RUNNING WILD: No. 21 Duke football races past Northwestern behind dominant rushing game

Quarterback Riley Leonard (13) steps into the end zone against Northwestern.
Quarterback Riley Leonard (13) steps into the end zone against Northwestern.

When these two teams faced off a year ago, Duke jumped out to a three-score lead in the first half. Northwestern fought back and closed the gap to five, before the Blue Devils escaped Evanston, Ill., with an eight-point victory. 

Once again, Duke took a three-score advantage early, but this time, it left no doubt. 

On Saturday afternoon at Wallace Wade Stadium, the 21st-ranked Blue Devils defeated the Wildcats 38-14 to remain undefeated through their opening three-game homestand, playing a complete four quarters on both sides of the ball. 

“It was a good day," said head coach Mike Elko. "It was a good win for us going to 3-0 and I was happy with the way we played today."

For the better part of the first half, Northwestern could not find any offensive rhythm, and quarterback Ben Bryant struggled to move the ball down the field. However, the Wildcats got on the scoreboard after a well-balanced drive — including some snaps at quarterback by sophomore Jack Lausch — culminating with a 14-yard touchdown pass from Bryant to A.J. Henning in the final minute of the half. 

Duke (3-0, 1-0 in the ACC) dominated the half statistically, out-gaining Northwestern (1-2, 0-1 in the Big Ten) 238-106 in total yardage and not punting the ball once. However, the Wildcats entered the locker room with momentum, sacking junior quarterback Riley Leonard for the first time all season and only down 10 points, 17-7.

“I thought we had a little bit of a lull on defense on that drive and could have made a couple plays to get off the field,” said Elko. “So I challenged our guys in the locker room to come out and finish this thing in the third quarter, and we certainly did that.”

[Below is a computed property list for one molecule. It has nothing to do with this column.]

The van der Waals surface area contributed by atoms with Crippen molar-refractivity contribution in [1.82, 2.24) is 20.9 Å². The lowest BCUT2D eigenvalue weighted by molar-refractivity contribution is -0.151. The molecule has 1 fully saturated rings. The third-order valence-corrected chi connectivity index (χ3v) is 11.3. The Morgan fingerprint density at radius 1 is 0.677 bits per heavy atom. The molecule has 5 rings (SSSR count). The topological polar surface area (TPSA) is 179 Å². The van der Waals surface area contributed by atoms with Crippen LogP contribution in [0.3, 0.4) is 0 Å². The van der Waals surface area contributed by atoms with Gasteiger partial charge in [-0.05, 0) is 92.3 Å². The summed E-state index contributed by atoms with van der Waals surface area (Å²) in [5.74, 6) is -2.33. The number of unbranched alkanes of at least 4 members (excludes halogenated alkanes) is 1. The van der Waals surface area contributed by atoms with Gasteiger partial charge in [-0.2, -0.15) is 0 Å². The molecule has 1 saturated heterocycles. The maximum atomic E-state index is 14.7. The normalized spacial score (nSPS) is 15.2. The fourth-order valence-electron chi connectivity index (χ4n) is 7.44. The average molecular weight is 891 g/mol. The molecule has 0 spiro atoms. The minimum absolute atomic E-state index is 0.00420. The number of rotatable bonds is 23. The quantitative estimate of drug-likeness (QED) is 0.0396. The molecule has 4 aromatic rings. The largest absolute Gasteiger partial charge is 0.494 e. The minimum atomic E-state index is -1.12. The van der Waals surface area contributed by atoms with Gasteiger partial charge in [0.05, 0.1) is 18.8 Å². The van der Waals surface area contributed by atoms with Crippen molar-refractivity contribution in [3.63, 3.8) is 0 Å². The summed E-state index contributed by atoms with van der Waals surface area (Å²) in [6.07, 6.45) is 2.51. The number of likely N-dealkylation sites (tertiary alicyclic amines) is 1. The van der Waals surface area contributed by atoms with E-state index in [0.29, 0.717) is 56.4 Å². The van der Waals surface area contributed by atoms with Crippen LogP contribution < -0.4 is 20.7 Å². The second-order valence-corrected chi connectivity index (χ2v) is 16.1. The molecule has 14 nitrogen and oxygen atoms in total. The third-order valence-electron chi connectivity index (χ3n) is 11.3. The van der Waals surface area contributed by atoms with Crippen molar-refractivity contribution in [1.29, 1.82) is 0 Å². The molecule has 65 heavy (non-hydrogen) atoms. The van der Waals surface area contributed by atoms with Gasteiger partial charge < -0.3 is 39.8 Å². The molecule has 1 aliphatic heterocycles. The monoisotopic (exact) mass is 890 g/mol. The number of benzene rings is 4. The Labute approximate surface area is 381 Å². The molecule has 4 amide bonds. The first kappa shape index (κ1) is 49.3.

The Blue Devils immediately squashed the increased energy from the Northwestern sideline with a balanced nine-play, 80-yard drive, as Leonard called his own number to punch in the touchdown, and Duke never looked back. A big strike between Leonard and redshirt senior receiver Jalon Calhoun jumpstarted the following Blue Devil possession and once again, the signal caller waltzed into the endzone as Duke led 31-7 with three minutes remaining in the third quarter. 

For the second-straight game, Leonard had a very efficient day. The Fairhope, Ala., native was 15-for-20 for 219 yards and, still, three games in, has yet to throw an interception. Backup signal caller Henry Belin IV also entered the contest with just over nine minutes left the fourth quarter. 

While the Blue Devil defense had only surrendered 14 points total in the first two games of the season, the rushing defense was not up to its standards from a season ago. Through those games, Duke was 10th in the league giving up 169.5 yards per game, a contrast from last year’s 120.9 — good for fourth.

However, Saturday was a different story. In key moments, the front seven came up big with its experience and talent. The Blue Devils allowed 104 rushing yards, and while the defense once again showcased its ability to limit opposing scoring, this was the most dominant performance by defensive coordinator Tyler Santucci’s unit yet.